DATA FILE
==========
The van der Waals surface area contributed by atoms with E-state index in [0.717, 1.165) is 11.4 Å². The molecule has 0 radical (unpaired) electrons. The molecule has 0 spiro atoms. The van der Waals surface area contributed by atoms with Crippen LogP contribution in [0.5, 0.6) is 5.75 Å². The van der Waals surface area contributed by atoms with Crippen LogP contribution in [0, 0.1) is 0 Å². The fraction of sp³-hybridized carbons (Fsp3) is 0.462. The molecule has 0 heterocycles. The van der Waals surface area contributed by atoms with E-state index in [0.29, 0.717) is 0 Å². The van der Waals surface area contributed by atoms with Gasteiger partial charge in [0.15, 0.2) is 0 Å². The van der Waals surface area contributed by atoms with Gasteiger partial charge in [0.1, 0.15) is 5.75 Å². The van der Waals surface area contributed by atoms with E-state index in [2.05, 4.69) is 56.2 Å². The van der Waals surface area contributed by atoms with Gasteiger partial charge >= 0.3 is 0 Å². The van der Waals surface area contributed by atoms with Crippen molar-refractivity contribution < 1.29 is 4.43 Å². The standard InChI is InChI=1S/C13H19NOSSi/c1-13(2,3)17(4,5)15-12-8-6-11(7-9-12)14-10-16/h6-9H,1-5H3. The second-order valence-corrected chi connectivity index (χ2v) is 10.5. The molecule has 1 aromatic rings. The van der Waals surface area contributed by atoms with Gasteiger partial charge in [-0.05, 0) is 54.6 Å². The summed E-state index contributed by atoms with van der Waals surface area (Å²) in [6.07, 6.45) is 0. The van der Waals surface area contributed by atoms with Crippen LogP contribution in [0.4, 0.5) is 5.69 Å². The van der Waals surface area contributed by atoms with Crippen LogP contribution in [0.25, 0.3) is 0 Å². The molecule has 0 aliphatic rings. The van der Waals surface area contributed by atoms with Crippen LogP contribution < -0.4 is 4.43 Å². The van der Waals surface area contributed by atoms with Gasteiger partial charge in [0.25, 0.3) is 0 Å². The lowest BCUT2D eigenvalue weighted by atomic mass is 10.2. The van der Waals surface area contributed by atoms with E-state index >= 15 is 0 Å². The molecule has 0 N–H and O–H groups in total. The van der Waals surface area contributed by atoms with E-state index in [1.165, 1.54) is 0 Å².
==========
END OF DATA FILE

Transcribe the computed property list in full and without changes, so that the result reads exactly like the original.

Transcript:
The van der Waals surface area contributed by atoms with E-state index in [0.717, 1.165) is 11.4 Å². The molecule has 0 radical (unpaired) electrons. The molecule has 0 spiro atoms. The van der Waals surface area contributed by atoms with Crippen LogP contribution in [0.5, 0.6) is 5.75 Å². The van der Waals surface area contributed by atoms with Crippen LogP contribution in [0, 0.1) is 0 Å². The fraction of sp³-hybridized carbons (Fsp3) is 0.462. The molecule has 0 heterocycles. The van der Waals surface area contributed by atoms with E-state index in [0.29, 0.717) is 0 Å². The van der Waals surface area contributed by atoms with Gasteiger partial charge in [0.15, 0.2) is 0 Å². The van der Waals surface area contributed by atoms with Gasteiger partial charge in [0.1, 0.15) is 5.75 Å². The van der Waals surface area contributed by atoms with E-state index in [2.05, 4.69) is 56.2 Å². The van der Waals surface area contributed by atoms with Gasteiger partial charge >= 0.3 is 0 Å². The van der Waals surface area contributed by atoms with Crippen molar-refractivity contribution < 1.29 is 4.43 Å². The standard InChI is InChI=1S/C13H19NOSSi/c1-13(2,3)17(4,5)15-12-8-6-11(7-9-12)14-10-16/h6-9H,1-5H3. The second-order valence-corrected chi connectivity index (χ2v) is 10.5. The molecule has 1 aromatic rings. The van der Waals surface area contributed by atoms with Gasteiger partial charge in [-0.05, 0) is 54.6 Å². The summed E-state index contributed by atoms with van der Waals surface area (Å²) in [6.07, 6.45) is 0. The van der Waals surface area contributed by atoms with Crippen LogP contribution in [0.4, 0.5) is 5.69 Å². The van der Waals surface area contributed by atoms with Crippen LogP contribution in [0.25, 0.3) is 0 Å². The molecule has 0 aliphatic rings. The van der Waals surface area contributed by atoms with Crippen LogP contribution < -0.4 is 4.43 Å². The van der Waals surface area contributed by atoms with Gasteiger partial charge in [0.25, 0.3) is 0 Å². The lowest BCUT2D eigenvalue weighted by atomic mass is 10.2. The van der Waals surface area contributed by atoms with E-state index >= 15 is 0 Å². The molecule has 0 N–H and O–H groups in total. The van der Waals surface area contributed by atoms with E-state index in [1.165, 1.54) is 0 Å².